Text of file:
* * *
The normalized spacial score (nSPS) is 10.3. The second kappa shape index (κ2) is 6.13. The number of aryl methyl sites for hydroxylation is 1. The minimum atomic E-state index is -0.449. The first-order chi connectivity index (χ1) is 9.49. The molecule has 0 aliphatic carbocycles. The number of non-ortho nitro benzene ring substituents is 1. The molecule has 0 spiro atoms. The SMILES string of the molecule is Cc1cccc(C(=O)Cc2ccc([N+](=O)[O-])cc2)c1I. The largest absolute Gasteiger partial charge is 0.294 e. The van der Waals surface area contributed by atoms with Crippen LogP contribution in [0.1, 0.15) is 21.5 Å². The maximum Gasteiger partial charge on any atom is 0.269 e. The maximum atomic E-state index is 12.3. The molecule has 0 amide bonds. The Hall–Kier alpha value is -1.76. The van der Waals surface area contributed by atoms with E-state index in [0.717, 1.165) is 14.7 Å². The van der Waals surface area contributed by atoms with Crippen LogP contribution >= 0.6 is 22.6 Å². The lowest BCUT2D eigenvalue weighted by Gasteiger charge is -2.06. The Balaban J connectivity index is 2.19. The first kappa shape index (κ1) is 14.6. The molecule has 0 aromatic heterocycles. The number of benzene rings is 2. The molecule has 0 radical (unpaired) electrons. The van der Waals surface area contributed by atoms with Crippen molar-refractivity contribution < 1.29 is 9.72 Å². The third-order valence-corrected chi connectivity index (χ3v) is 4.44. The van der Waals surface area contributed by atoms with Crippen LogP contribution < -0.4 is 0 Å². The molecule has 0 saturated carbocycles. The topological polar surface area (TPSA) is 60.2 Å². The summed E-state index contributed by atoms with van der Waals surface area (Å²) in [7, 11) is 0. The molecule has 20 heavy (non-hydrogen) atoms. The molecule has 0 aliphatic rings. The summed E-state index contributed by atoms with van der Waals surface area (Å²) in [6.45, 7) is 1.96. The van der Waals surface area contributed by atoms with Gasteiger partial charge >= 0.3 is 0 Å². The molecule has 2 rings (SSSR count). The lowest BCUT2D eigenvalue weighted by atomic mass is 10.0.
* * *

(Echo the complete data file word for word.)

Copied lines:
The normalized spacial score (nSPS) is 10.3. The second kappa shape index (κ2) is 6.13. The number of aryl methyl sites for hydroxylation is 1. The minimum atomic E-state index is -0.449. The first-order chi connectivity index (χ1) is 9.49. The molecule has 0 aliphatic carbocycles. The number of non-ortho nitro benzene ring substituents is 1. The molecule has 0 spiro atoms. The SMILES string of the molecule is Cc1cccc(C(=O)Cc2ccc([N+](=O)[O-])cc2)c1I. The largest absolute Gasteiger partial charge is 0.294 e. The van der Waals surface area contributed by atoms with Crippen LogP contribution in [0.1, 0.15) is 21.5 Å². The maximum Gasteiger partial charge on any atom is 0.269 e. The maximum atomic E-state index is 12.3. The molecule has 0 amide bonds. The Hall–Kier alpha value is -1.76. The van der Waals surface area contributed by atoms with E-state index in [0.717, 1.165) is 14.7 Å². The van der Waals surface area contributed by atoms with Crippen LogP contribution >= 0.6 is 22.6 Å². The lowest BCUT2D eigenvalue weighted by Gasteiger charge is -2.06. The Balaban J connectivity index is 2.19. The first kappa shape index (κ1) is 14.6. The molecule has 0 aromatic heterocycles. The number of benzene rings is 2. The molecule has 0 radical (unpaired) electrons. The van der Waals surface area contributed by atoms with Crippen molar-refractivity contribution < 1.29 is 9.72 Å². The third-order valence-corrected chi connectivity index (χ3v) is 4.44. The van der Waals surface area contributed by atoms with Crippen LogP contribution < -0.4 is 0 Å². The molecule has 0 saturated carbocycles. The topological polar surface area (TPSA) is 60.2 Å². The summed E-state index contributed by atoms with van der Waals surface area (Å²) in [7, 11) is 0. The molecule has 20 heavy (non-hydrogen) atoms. The molecule has 0 aliphatic rings. The summed E-state index contributed by atoms with van der Waals surface area (Å²) in [6.45, 7) is 1.96. The van der Waals surface area contributed by atoms with Gasteiger partial charge >= 0.3 is 0 Å². The molecule has 2 rings (SSSR count). The lowest BCUT2D eigenvalue weighted by atomic mass is 10.0.